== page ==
It’s been warm here. The plan for February’s work weekend was to clean up the sugaring equipment, and do some indoor carpentry work. But a look at the weather forecast changed all that. And a crowd of people came – first four, and then a group of three arrived just after they left.
Here’s what we did: (group A)
- Cleaned up the pails, tubes, and equipment.
- Tapped the nearest tree, which is a box elder, for practice.
- Tapped some sugar maples, back in the woods.
- Cleared a space and built a fireplace for cooking the sap into syrup.
- Ate lunch.
- Tapped some walnuts, by the creek. Went to look at the bluffs by the creek.
- Took a break, had snacks, and said good-bye.
- Washed a few more buckets and tubes.
- Went back to the creek, found the tools where we had left them, drilled two more holes in the last tree.
- Battery ran out. Went back home before dark. Said good-bye.
Yesterday I checked the buckets. Three of the five maples, one walnut, and the box elder have some sap. I’ll check again on Saturday, when it’s supposed to be the perfect weather for the sap to run. (warm day, frozen night) When it starts really running, there will be a lot of work boiling.
What the mind does:
This is a month earlier than we ought to be tapping, amazing and wonderful but it’s climate change. Will the sap run the way it’s supposed to, or will something else interfere? What will happen next year? I’m planning to plant more sugar maples, but if we lose our cold winters they won’t grow, so should I still plant them? We’re in a frost pocket here, so maybe it’s okay and we should.
This year I won’t be hiring casual labor the way I did last year. I hope to find a manager and an office manager, for work that is just too much for me alone. Mostly this year will be about consolidating, protecting the orchard, propagating the berries, and taking care of a small part of the woods: taking a slower pace and listening more to the land.
The spring 40-day convocation (“calling together”) holds so much of my dreams. Learning to listen to the land, to really hear its voices instead of applying theories, even good ones like permaculture, to find what to do to care for, protect and nurture the land. An old friend who works with subtle energies of plants, crystals, and earth will be helping me. I hope some people will join me in learning. And I’m reaching out first to the Zen community, hoping that a shared language of spirituality will help us create the community of listening and caring. Not exclusively. https://vairochanafarm.wordpress.com/2016-events/mountains-and-waters-spring-convergence/ If you feel called, consider whether you can come for part or all of this time.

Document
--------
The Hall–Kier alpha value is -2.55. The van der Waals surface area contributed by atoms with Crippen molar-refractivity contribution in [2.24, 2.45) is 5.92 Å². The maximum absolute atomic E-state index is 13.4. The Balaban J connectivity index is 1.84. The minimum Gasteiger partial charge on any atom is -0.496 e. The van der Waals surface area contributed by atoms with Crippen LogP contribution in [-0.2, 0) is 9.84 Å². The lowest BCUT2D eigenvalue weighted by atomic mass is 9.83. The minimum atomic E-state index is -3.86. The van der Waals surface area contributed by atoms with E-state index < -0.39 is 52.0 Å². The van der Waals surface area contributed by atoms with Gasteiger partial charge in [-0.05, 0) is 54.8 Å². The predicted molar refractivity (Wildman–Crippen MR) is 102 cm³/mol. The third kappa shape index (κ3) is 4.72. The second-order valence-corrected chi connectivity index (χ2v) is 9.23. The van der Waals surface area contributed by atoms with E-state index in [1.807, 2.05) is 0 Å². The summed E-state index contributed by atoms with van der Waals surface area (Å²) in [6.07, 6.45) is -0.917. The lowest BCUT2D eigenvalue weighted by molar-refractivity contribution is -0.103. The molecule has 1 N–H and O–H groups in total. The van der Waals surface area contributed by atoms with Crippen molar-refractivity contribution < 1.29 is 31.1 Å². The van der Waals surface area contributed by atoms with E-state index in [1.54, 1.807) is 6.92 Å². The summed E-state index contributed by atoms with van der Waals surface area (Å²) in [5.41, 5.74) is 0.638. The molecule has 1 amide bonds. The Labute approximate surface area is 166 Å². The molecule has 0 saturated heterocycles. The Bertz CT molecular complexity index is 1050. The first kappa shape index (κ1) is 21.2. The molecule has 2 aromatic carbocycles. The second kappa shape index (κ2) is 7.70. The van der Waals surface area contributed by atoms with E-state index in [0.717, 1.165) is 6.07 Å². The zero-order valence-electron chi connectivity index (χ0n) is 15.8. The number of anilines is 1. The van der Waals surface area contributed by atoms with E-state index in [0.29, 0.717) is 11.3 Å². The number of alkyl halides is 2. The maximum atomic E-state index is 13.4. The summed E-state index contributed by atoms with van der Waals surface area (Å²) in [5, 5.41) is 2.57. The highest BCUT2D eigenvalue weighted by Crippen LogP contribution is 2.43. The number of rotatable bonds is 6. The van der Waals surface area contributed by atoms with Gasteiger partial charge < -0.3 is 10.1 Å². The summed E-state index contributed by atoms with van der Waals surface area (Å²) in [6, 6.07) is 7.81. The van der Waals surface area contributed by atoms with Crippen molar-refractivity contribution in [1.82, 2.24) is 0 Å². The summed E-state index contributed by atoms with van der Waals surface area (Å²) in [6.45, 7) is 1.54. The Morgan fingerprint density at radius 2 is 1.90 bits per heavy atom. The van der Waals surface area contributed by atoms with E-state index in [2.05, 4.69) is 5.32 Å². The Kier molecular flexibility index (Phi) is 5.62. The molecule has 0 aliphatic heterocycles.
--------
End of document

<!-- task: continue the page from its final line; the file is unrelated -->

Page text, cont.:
Though I am still the primary creator, a few people are getting more connected on the deep level. One person comes now and then to sit in the meditation space, and volunteers some time. Another is coming for a personal retreat, and will offer some work. Perhaps there will be more such. Those who find a spiritual home here are the ones who will be able to create with me, which is what I long for most. Meanwhile some friends and others are planning to come for a week, two weeks, a month, or to support the convergence by offering teachings. This needs to happen. As people come, we can do the minor carpentry that makes spaces for more to come, as well as the outdoor work that grows food and nourishes the land.
Climate change –
Even though there’s increasing reason to think it’s too late for human survival, I refuse to say it absolutely. I am certain that industrial civilization cannot be saved, nor do I want to save it. Somewhere in the space between those extremes is my life and work. I plant trees and hope they will have a chance to grow before the climate changes too much; I plan greenhouses to protect plants from extremes; I learn to forage, to save seeds and put up food. But most of all, I seek to release my life. Daniel Quinn speaks of peoples “living in the hands of the gods.” I wish to live in that way, and notice constantly how much I do not. My need to control and to figure things out is called colonization; my ancestors have been colonized for over a thousand years so I am not to blame for it, but as a result I participate in colonization, genocide, and land destruction. There I am responsible. I seek decolonization internally, and listen closely to the voices for literal decolonization of the continent.
What kind of heart will we carry forward with us? That is what matters, whether we survive or not. There will be difficulties here, as there already are elsewhere. There are official climate refugees in the United States, not only elsewhere, and there are hungry people as well. I am happy to see my Zen sisters and brothers meeting the issue, facing it directly. May we all find our way, in this time, with compassion.
I treasure your support. If you can, please come. Sending money, volunteering time (here or elsewhere), and other possibilities continue. Here is how to reach me: https://vairochanafarm.wordpress.com/contact/